US 4454207 A
A fuel cell capable of utilizing a hydrocarbon such as methane as fuel and having an internal dual catalyst system within the anode zone, the dual catalyst system including an anode catalyst supporting and in heat conducting relationship with a reforming catalyst with heat for the reforming reaction being supplied by the reaction at the anode catalyst.
1. A fuel cell comprising
a solid electrolyte,
an anode and a cathode separated by the electrolyte,
a reforming catalyst supported by and thermally connected to the anode opposite the electrolyte,
first and second housing members arranged about the electrolyte, anode, reforming catalyst and cathode to define a first chamber about the anode and reforming catalyst and a second chamber about the cathode, and
means for directing a hydrocarbon fuel to the first chamber and an oxidant to the second chamber.
2. The fuel cell of claim 1 wherein the anode includes a catalyst and a porous structure for directing hydrogen produced by the reforming catalyst to the anode catalyst.
3. The fuel cell of claim 1 wherein the anode catalyst is composed of an alloy of nickel and chromium, and the reforming catalyst is composed of a spinel containing active nickel.
4. The fuel cell of claim 1 wherein the thin layer of reforming catalyst is bonded to the anode catalyst.
5. A process for operating a fuel cell comprising the steps of
providing a fuel cell including an anode with a catalyst, a cathode with a catalyst, an electrolyte spaced between the anode and cathode, and a reforming catalyst adjacent and in heat conducting relationship with the anode, the reforming catalyst being composed containing active nickel.
providing an oxidant to the cathode,
providing a hydrocarbon fuel and steam to the reforming catalyst thereby forming hydrogen gas adjacent the anode catalyst, and
periodically substituting an oxidant for the fuel at the reforming catalyst to oxidize at least a portion of any elemental nickel formed on the spinel and cause the oxidized nickel to enter the porous spinel structure, followed by an exposure to hydrogen gas to regenerate the elemental nickel.
6. The process of claim 5 wherein the step of providing oxidant to the reforming catalyst is carried out with an oxidant containing oxygen gas.
7. The process of claim 6 wherein the step of providing the oxidant is carried out at a temperature of about 350 time sufficient to oxidize a major portion of any elemental nickel on the exposed surface of the spinel.
8. The process of claim 5 including the step of treating the reforming catalyst with hydrogen gas under reducing conditions prior to introducing the hydrocarbon fuel to the reforming catalyst.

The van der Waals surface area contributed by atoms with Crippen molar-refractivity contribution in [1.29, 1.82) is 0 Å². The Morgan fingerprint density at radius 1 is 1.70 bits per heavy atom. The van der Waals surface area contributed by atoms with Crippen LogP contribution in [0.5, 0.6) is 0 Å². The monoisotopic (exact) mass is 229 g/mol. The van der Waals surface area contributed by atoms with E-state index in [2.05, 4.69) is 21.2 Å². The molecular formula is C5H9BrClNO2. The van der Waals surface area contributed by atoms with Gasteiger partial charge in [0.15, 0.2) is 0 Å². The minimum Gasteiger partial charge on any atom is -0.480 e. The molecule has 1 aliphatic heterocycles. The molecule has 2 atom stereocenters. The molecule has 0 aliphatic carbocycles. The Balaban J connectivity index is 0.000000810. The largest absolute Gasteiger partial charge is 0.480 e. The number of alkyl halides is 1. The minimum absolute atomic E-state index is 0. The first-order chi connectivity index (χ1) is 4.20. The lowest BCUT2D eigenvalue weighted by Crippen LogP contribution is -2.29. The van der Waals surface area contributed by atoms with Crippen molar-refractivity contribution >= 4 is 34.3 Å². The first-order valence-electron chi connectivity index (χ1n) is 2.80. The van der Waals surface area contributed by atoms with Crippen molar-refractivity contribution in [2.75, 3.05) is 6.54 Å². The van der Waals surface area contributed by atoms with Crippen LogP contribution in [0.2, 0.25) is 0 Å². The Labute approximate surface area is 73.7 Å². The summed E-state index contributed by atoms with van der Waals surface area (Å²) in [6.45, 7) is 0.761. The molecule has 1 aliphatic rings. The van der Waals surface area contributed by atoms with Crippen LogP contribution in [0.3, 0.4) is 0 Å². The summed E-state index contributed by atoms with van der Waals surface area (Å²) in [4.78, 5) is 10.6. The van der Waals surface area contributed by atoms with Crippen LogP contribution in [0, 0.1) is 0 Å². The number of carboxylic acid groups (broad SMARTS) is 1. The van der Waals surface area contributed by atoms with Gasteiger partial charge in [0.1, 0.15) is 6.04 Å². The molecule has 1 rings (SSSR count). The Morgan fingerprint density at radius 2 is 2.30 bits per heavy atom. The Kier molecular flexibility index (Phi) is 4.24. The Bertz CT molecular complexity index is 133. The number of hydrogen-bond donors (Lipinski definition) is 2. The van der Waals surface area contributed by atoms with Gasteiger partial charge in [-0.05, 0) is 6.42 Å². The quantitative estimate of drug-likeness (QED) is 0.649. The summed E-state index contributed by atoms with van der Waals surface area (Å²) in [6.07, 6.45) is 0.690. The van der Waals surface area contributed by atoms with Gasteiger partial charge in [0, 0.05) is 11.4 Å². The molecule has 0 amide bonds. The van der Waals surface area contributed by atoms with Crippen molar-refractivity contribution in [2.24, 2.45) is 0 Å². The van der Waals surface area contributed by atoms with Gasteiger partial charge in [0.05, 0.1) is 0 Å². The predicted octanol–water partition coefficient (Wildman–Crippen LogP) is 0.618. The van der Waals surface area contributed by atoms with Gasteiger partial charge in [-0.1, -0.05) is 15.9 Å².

The U.S. Government has rights in this invention pursuant to Contract No. W-31-109-ENG-38 between the U.S. Department of Energy and the University of Chicago representing Argonne National Laboratory.
The invention relates to fuel cells and more particularly to solid oxide fuel cells capable of utilizing a hydrocarbon as a source of fuel.
In general, hydrogen gas or mixtures of hydrogen and other gases have been the primary fuel supplied to the anode of solid oxide fuel cells. In some instances, hydrogen has been produced by the gasification of coal or steam reforming of liquid or gaseous hydrocarbon fuels in operations external to the cell. In addition to requiring expenditures for separate processing equipment by the external process, reforming of hydrocarbons further involves an endothermic reaction and therefore requires the addition of heat to the process.
An internal reforming process within the cell would have certain advantages. Heat generated by the electrochemical reaction at the anode catalyst to provide hydrogen ions could be used to supply at least a portion of the heat required by the reforming process. Equipment and space requirements could be reduced. However, some internal processes and reforming catalyst materials have limitations.
If the reforming process is separated from the electrochemical process, a means of transferring heat between the processes must be provided. If the anode catalyst is used both for reforming and the electrochemical conversion, its performance under reforming conditions is generally limited. As an illustration, nickel is a common anode catalyst and has some reforming properties. However, under reforming conditions, nickel on alumina will sinter and tend to form enlarged crystals thereby reducing the effective surface area of the catalyst both for reforming and as an anode catalyst.
Accordingly, one object of this invention is a fuel cell capable of using hydrocarbons as a fuel. A second object of the invention is a fuel cell with internal reforming of hydrocarbons supplied to the fuel cell. Another object of the invention is a fuel cell with internal reforming of hydrocarbon fuels with means to provide effective heat transfer between the reforming and electrochemical operations. These and other objects will become apparent from the following description.
Briefly, the invention is directed to an internal dual catalyst system within an anode zone for a fuel cell. The catalyst system includes an anode with an electrochemically active catalyst with active nickel which functions to convert hydrogen gas to hydrogen ions. A reforming catalyst is supported and thermally connected to the anode with the reforming catalyst comprising a thin porous layer of particulate spinel containing active nickel or a composition capable of generating active nickel within the cell. In the reforming process within the cell, a hydrocarbon is steam reformed to produce hydrogen and carbon monoxide at a temperature in the range of about 350 and a necessary heat input is required to maintain reforming activity in the reform catalyst layer. Heat from the electrochemical reaction is transferred from the anode catalyst through the thin layer of porous spinel to the active nickel in the reforming catalyst. In the process, islands of elemental and active nickel are formed and may over a time sinter and become enlarged at the outer surface of the reforming catalyst. While this phenomena does not substantially reduce the effectiveness of the anode catalyst, it may be necessary to regenerate the reforming catalyst by periodically interrupting the operation of the fuel cell and providing an oxidizing environment to cause the nickel of the reforming catalyst to be absorbed into the spinel before its effective surface area is substantially reduced. This is followed by a reduction of the nickel in hydrogen to redistribute the catalytic metallic nickel to the spinel surface before reintroduction of the fuel. This prevents carbonization of "coking" of the spinel particles by the hydrocarbon fuel before the activated nickel surface has been regenerated.